Take a world of narrow niche interests and add an incredibly powerful communication tool. That’s the meetup revolution, in which people find others using the Internet and then come together in person regularly to share those interests.
In the mid-1990s, the web was first going mainstream, which meant more people were interested in bringing their similar interests together in person. It was the beginning of the global meetup culture that today so infuses technology communities, and any other topic or taste.
In 1996, five early Internet adopters got together at Dawson Street Pub in Manayunk and founded the Philadelphia Area New Media Association, or PANMA. By most accounts, PANMA is the oldest surviving web meetup group in Philadelphia.
What is old hat today was by no means then.
Now, understand, there are most certainly many examples of technology events that long predate PANMA in Philadelphia. Think of Dick Moberg, who co-founded the Philadelphia Area Computer Society, the MacBus gathering on Apple for enterprise enthusiasts and the legendary 1978 Philadelphia Computer Music Festival. There are lots of local computer legends in our city’s history, but PANMA’s focus on the social aspect of the web made it one of this region’s first efforts to regularly connect strangers around an issue of shared interest.
Today, PANMA, which was originally called “Cyber Suds,” holds around 10 educational and social events a year, spanning the web and community efforts of Philly’s tech creative class, like their January event on coworking. (read coverage of the event here). Back in 1996, PANMA was nothing more than a regular hang-out, launched by Nathan Solomon, now of the Philadelphia Game Lab, John Wilson, who now lives in Maryland, Ric Kolenda, Ian Cross, founder of I-SITE and Nathan Gasser, now of RockRiverStar, said Gasser.
After the initial idea, a group closer to 10 came together to come up with a name, creating an advisory board and launching an initial paid membership, said Nancy L. Massey, who was the first paid member and part of that founding board.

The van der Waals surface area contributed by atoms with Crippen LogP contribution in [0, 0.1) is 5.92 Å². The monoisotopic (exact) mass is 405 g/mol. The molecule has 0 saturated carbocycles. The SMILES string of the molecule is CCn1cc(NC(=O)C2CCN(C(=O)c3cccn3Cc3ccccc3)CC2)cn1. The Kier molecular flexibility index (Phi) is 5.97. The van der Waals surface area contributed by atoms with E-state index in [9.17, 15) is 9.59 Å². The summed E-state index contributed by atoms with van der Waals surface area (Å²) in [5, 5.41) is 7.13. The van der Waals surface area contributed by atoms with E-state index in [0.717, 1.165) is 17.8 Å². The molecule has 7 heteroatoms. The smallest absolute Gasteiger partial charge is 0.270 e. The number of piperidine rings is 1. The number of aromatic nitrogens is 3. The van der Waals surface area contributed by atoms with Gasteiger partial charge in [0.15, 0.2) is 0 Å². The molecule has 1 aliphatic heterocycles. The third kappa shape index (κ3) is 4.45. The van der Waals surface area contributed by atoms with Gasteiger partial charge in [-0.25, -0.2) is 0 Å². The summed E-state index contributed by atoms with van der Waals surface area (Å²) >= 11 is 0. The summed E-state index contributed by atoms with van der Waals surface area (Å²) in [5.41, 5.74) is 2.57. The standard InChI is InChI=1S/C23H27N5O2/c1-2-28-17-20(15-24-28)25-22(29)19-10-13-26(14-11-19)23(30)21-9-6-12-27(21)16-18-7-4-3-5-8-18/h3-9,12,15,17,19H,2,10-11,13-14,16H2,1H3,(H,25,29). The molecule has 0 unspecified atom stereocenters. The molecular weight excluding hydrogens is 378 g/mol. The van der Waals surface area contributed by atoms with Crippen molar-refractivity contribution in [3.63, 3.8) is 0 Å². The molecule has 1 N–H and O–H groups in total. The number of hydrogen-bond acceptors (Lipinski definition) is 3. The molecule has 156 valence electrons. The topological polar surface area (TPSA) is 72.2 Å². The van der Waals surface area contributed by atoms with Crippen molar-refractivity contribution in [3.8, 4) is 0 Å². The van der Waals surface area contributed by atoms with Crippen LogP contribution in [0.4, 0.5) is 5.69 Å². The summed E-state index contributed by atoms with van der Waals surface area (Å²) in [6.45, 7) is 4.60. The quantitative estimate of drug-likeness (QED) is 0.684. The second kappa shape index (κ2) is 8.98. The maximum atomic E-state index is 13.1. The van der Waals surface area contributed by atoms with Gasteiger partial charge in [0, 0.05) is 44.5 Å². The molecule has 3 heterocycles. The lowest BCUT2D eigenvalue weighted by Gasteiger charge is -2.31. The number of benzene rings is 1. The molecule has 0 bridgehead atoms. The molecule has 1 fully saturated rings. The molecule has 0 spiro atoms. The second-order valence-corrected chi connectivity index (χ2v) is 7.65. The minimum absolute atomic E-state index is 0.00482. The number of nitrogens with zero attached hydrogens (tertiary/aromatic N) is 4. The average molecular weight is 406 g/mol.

(For a brief time, as noted in the comments, the group was organized by the Eastern Technology Council, which later merged into PACT, and run as a more robust paid membership group, before fizzling into its present, more organic form)
“PANMA exists to try to serve the interests of the digital development community—people who do anything with the Internet, which is a lot of people these days,” said Reed Gustow, who started attending events in 2000 at the end of the dot com boom, joined the board in 2004 and is now the nonprofit organization’s treasurer.
Indy Hall cofounder Alex Hillman cites in the comments that PANMA was the forum through which he met many of his earliest members, helping to give rise of the Old City coworking staple.
One of the remarkable distinctions of PANMA is how long members stick around. Founders Solomon, Cross and Gasser are still involved, O3 World social media editor Gloria Bell has stuck around for more than a decade and Wharton Computing’s Timothy Allen has remained involved for years.
“I think we are more conscious of our place in the wide array of groups that have formed in the digital development community,” said Gustow. “We are more deliberate and focused on our role, both in our program planning and in our reaching out to other groups.”
Though the social aspect is clearly a driving value of the group, it has matured into wanting to be a part of the bigger talent retention conversation that so many in nascent technology communities have embraced this decade.
“By reaching out to the tech-creative community the way we do, we add to the value of Philadelphia and the region,” Gustow said. “We hope to communicate to students and people that this is a great area to live and work.”
For more, tap into PANMA’s Listserv for information on subjects from developing to dealing with clients.
This report was done in partnership with Temple University’s Philadelphia Neighborhoods program, the capstone class for the Temple’s Department of Journalism.-30-